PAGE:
Those horses are remotely connected to Queen Kindly and it is her immediate genetic history that will determine her ultimate distance range. Whether that will be in sprints or over a mile, or a combination of both, remains to be seen, but whichever way she goes there is every reason to hope that this first-crop daughter of Frankel could be a Group 1 filly in the making.
As for Frankel, there remains the very real prospect that he can become an important sire of milers and middle-distance horses, a potential classic sire who could become a leading international stallion.
If his career fulfils the promise with which it has started, then future horse racing quizzes may include the question 'who was Frankel's first stakes winner?' The answer is Fair Eva, and she was an impressive winner of the Group 3 Princess Margaret Juddmonte Stakes over six furlongs at Ascot on Saturday.
His remarkable early strike-rate has been drawing rave reviews, but it is, of course, much too early yet to know if the great horse can become even half the stallion his mighty sire is, or grandsire was. What is exciting, though, is that his racing and pedigree profile would suggest that he would be more likely to notch up a string of juvenile winners in the second half of the season than in the first, and yet we have seen some precocious sorts, and even five-furlong speed.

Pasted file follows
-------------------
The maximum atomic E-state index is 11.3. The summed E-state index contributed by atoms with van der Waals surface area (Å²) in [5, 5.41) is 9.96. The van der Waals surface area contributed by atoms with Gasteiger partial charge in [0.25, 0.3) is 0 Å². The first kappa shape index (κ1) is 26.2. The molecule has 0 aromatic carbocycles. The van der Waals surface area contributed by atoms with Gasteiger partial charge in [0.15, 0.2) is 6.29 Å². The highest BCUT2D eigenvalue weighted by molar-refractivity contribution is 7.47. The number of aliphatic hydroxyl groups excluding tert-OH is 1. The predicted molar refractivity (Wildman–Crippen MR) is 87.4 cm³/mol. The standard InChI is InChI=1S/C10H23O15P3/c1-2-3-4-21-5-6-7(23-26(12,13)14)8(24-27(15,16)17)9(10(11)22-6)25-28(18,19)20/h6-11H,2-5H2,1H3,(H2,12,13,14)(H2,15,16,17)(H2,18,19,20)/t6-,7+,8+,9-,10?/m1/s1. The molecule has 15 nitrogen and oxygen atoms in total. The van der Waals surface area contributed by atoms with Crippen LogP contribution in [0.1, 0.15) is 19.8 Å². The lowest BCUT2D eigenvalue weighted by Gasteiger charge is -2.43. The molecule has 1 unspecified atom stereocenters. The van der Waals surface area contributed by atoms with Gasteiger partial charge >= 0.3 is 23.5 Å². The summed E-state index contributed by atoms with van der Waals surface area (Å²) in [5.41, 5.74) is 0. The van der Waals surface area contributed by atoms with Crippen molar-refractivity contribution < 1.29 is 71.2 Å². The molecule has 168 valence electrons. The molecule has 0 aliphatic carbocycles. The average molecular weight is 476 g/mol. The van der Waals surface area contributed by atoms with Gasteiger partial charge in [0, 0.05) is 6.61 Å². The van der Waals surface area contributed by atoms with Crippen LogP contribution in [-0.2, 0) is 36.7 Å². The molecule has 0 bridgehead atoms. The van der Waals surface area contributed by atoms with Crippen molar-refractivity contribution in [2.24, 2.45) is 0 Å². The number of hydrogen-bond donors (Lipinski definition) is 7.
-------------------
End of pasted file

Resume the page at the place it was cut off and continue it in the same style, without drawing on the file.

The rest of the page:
Fair Eva was the first of the Juddmonte Farm-bred Frankels to reach the track and she made a four-length winning debut over six furlongs at Haydock in early June. The white-faced chestnut is trained by Roger Charlton, her pattern success was achieved by the same margin, and she is already an ante-post market leader for next year's Group 1 1000 Guineas.
Before then, races such as the Group 2 Sky Bet Lowther Stakes, the Group 2 Debutante Stakes and/or the Group 1 Moyglare Stud Stakes could be on her agenda – she holds entries in each of those prestigious events – and if she is still a prominent classic prospect by the end of the year, then the issue of her potential stamina limitations is a debate that may play out over the winter.